Introduction to Psychopathology

Subject PSYC90031 (2013)

Note: This is an archived Handbook entry from 2013.

Credit Points: 6.25
Level: 9 (Graduate/Postgraduate)
Dates & Locations:

This subject is not offered in 2013.

Time Commitment: Contact Hours: 1.5 hours of lectures/seminars per week for a 12-week semester.
Total Time Commitment:

54 hours





Recommended Background Knowledge:

Completion of APAC approved psychology studies to fourth-year (Honours) level.

Non Allowed Subjects:


Core Participation Requirements:

For the purposes of considering requests for Reasonable Adjustments under the Disability Standards for Education (Cwth 2005), and Students Experiencing Academic Disadvantage Policy, academic requirements for this subject are articulated in the Subject Description, Subject Objectives, Generic Skills and Assessment Requirements of this entry.

The University is dedicated to provide support to those with special requirements, Further details on the disability support scheme can be found at the Disability Liaison Unit website:


Melbourne School of Psychological Sciences

12th floor Redmond Barry Building (Building 115 Map)

Telephone: + 61 3 8344 6377



Subject Overview:

This subject aims to present major approaches to psychological disorders, in which psychopathology is contrasted with "normal" functioning. Reference is made to various theoretical approaches to the aetiologies of disorders/problems, with a focus on recognising the clinical pictures of common psychological disorders/problems that occur in a variety of settings, including, depression, the anxiety disorders, and substance abuse/dependence.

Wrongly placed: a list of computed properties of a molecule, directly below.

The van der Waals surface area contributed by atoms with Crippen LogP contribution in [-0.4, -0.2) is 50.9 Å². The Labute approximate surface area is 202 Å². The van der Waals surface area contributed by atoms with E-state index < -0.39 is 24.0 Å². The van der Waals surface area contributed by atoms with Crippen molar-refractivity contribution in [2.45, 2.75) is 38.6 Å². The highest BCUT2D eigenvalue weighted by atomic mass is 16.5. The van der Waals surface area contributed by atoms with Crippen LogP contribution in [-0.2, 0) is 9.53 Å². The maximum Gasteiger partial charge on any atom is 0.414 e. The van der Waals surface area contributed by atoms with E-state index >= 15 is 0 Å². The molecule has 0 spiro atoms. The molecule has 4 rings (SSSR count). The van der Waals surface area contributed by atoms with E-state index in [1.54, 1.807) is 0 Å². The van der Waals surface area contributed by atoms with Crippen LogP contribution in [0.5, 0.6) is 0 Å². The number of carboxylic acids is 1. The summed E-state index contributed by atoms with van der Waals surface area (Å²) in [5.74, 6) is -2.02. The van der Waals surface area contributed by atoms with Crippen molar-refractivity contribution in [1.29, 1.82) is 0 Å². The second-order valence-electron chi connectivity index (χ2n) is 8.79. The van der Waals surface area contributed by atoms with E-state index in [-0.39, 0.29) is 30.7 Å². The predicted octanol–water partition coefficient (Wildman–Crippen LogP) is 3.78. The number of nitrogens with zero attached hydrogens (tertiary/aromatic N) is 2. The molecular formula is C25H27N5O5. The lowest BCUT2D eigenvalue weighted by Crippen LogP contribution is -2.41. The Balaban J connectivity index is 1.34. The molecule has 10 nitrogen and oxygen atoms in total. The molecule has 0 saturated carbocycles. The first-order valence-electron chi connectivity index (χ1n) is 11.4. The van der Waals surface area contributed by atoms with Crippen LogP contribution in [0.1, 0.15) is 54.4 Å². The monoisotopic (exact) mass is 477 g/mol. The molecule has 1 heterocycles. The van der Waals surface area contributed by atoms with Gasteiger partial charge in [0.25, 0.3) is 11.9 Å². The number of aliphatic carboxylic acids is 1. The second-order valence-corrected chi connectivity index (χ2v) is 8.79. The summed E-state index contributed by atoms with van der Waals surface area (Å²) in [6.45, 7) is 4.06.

The subject aims to introduce students to various competing theories of aetiology and maintenance for psychological problems/disorders that commonly present to clinicians:

  • to provide students with an overview of the important criteria by which practising psychologists evaluate theoretical and treatment models; and
  • to develop familiarity with clinical presentations, co-morbidity, prevalence and incidence data, course and outcome, response to treatment for the psychological disorders.

A mid-semester one hour test (50% of assessment) and an end-of-semester one-hour test (50% of assessment).

Prescribed Texts:

None. A series of readings will be provided.

Recommended Texts:

American Psychiatric Association (1994). Diagnostic and Statistical Manual (DSM-IV). Washington, D.C: Author.

Rieger, E. (Ed.) (2011). Abnormal Psychology: Leading Researcher Perspectives. (2nd edition). McGraw-Hill.

Breadth Options:

This subject is not available as a breadth subject.

Fees Information: Subject EFTSL, Level, Discipline & Census Date
Generic Skills:

Written, oral and interpersonal communication skills

Analytical, information integration and synthesizing skills.

Related Course(s): Master of Psychology (Clinical Child)
Master of Psychology (Clinical Neuropsychology)
Master of Psychology (Clinical Neuropsychology)/Doctor of Philosophy
Master of Psychology (Clinical Psychology)
Master of Psychology (Clinical Psychology)/Doctor of Philosophy

Download PDF version.